Sponsored by the Society for the Study of Midwestern Literature
American Literature Association Annual Conference
May 23-26, 2019
Resources for American Literary Study, a peer-reviewed journal of archival and bibliographical scholarship, is inviting submissions for two upcoming volumes in 2019. Covering all periods of American literature, Resources for American Literary Study welcomes both traditional and digital humanities approaches to archival discovery and bibliography. The journal also welcomes pedagogically focused submissions examining archival study in the classroom.
Announcing The CODEX Papers: a new annual review from the CODEX Foundation
A call for submissions for Codex Papers No. 2: (First issue will appear early 2019)
The CODEX Foundation is pleased to announce issue no. 2, The CODEX Papers, an international review of contemporary book arts. Our editorial brief is to publish papers that promote a clear understanding of the enormously complex and historically rich field of the book arts, including:
The Graduate Students of the Department of Comparative Thought and Literature at Johns Hopkins University are proud to announce their bi-annual conference on February 22 and 23, 2019. We are pleased to host keynote speakers Heather Love (Associate Professor of English, University of Pennsylvania) and Bernie Rhie (Associate Professor of English, Williams College).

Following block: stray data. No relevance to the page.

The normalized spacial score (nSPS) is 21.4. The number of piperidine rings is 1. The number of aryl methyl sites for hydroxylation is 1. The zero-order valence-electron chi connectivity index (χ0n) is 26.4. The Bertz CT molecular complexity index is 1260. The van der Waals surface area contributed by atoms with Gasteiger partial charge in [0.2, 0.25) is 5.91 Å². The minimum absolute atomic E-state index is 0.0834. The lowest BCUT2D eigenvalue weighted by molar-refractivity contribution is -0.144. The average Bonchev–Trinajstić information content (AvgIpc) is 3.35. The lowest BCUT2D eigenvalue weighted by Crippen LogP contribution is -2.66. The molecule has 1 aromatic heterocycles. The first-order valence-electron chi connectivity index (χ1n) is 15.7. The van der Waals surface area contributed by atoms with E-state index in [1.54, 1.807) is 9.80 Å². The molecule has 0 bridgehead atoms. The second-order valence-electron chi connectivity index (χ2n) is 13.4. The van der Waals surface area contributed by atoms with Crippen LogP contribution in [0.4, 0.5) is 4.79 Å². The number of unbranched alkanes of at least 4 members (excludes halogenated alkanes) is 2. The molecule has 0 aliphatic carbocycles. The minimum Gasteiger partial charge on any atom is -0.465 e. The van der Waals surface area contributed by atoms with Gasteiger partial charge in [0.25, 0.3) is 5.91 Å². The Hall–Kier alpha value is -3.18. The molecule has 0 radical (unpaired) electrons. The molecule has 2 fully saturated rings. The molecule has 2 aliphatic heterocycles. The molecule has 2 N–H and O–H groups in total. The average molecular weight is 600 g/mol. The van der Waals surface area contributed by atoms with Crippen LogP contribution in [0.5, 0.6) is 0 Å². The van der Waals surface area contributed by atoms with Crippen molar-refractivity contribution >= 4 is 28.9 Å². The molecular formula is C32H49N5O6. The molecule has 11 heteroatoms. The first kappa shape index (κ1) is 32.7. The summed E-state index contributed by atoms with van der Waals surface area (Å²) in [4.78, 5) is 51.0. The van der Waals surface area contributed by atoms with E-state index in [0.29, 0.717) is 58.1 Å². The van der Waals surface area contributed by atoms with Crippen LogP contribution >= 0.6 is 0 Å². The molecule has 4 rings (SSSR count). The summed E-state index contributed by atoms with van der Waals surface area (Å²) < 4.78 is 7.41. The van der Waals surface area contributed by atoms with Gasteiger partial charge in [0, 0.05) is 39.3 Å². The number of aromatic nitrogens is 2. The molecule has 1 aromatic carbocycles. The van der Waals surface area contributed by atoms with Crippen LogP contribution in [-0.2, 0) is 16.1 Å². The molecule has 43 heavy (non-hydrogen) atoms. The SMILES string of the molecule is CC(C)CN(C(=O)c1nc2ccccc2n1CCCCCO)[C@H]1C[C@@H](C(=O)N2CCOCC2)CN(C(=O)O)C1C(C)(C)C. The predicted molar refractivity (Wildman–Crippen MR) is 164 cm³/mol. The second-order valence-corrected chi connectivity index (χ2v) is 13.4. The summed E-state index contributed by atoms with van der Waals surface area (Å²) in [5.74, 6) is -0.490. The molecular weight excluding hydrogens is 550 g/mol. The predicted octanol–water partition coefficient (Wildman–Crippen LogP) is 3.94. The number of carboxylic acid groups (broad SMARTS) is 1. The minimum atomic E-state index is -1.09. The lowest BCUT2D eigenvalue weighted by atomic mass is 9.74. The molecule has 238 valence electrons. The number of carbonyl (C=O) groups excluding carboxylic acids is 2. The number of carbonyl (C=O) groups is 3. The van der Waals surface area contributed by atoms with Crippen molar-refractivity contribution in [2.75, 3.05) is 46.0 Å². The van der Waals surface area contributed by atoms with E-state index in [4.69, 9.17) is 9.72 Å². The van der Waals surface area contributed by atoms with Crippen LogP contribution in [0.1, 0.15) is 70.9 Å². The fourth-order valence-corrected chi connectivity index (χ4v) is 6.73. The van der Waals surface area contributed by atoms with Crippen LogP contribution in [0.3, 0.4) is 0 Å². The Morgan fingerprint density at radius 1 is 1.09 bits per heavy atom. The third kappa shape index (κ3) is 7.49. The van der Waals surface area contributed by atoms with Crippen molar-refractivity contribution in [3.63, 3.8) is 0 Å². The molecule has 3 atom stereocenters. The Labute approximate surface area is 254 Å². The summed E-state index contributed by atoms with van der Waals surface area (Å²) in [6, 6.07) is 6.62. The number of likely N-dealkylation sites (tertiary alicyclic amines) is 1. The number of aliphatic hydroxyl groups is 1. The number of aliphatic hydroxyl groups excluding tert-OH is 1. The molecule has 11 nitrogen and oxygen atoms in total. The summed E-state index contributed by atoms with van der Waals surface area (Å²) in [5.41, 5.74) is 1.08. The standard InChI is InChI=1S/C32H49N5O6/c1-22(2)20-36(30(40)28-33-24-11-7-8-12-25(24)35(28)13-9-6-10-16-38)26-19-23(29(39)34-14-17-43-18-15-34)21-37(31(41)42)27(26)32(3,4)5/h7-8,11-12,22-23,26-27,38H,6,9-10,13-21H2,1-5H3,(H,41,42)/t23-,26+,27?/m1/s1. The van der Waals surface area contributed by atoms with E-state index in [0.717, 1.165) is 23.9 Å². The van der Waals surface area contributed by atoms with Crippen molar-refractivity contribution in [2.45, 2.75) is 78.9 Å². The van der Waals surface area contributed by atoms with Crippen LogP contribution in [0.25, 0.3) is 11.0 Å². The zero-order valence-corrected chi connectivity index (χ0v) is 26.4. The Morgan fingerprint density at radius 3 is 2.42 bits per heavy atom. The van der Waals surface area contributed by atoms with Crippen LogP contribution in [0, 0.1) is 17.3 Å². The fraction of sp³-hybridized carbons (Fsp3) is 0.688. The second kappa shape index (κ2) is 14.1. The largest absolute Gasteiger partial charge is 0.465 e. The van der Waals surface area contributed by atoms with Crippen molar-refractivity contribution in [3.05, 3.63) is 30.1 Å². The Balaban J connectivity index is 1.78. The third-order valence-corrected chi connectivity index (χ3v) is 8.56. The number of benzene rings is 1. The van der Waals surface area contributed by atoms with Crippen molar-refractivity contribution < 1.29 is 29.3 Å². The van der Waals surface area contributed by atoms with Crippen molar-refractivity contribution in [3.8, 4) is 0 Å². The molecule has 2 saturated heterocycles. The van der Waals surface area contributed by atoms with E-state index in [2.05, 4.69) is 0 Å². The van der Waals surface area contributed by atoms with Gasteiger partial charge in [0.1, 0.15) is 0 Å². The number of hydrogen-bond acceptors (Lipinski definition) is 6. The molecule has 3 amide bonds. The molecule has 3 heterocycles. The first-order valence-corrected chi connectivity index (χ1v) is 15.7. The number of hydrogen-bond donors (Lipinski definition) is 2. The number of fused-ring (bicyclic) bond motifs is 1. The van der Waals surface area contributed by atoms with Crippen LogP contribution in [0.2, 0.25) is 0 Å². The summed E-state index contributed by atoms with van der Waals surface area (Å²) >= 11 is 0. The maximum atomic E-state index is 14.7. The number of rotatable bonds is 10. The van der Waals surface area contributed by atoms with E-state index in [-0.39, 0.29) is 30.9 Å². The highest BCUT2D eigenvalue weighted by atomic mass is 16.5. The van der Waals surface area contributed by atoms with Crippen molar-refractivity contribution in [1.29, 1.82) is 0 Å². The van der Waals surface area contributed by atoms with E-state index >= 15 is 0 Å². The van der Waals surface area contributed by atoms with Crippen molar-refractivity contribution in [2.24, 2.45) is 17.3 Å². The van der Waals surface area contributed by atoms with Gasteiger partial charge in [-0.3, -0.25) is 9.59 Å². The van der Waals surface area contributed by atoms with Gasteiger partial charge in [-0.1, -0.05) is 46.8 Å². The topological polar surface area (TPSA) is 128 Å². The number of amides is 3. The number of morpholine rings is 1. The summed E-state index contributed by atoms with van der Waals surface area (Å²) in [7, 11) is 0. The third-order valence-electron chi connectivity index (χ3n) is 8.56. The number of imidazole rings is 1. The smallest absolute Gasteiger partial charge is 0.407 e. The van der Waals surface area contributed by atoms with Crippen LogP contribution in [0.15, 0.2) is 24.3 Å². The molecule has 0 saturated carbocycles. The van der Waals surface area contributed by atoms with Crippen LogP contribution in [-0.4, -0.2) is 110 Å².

The Journal of the Georgia Philological Association is now accepting submissions for its annual publication. Submissions requirements can be on any area related to language, literature, and philology from any time period and discipline. In fact, previous issues have included everything from ancient to postmodern works of literature, pop culture, history, religion, and even politics. The deadline for submissions is November 1, 2018. Those accepted for publication must be/become members of the Georgia Philological Association. Manuscripts should be no more than 8,000 words.
Mad, Bad, and Dangerous Texts:
Controversies in Reading, Writing, Editing, and Printing
Please circulate widely.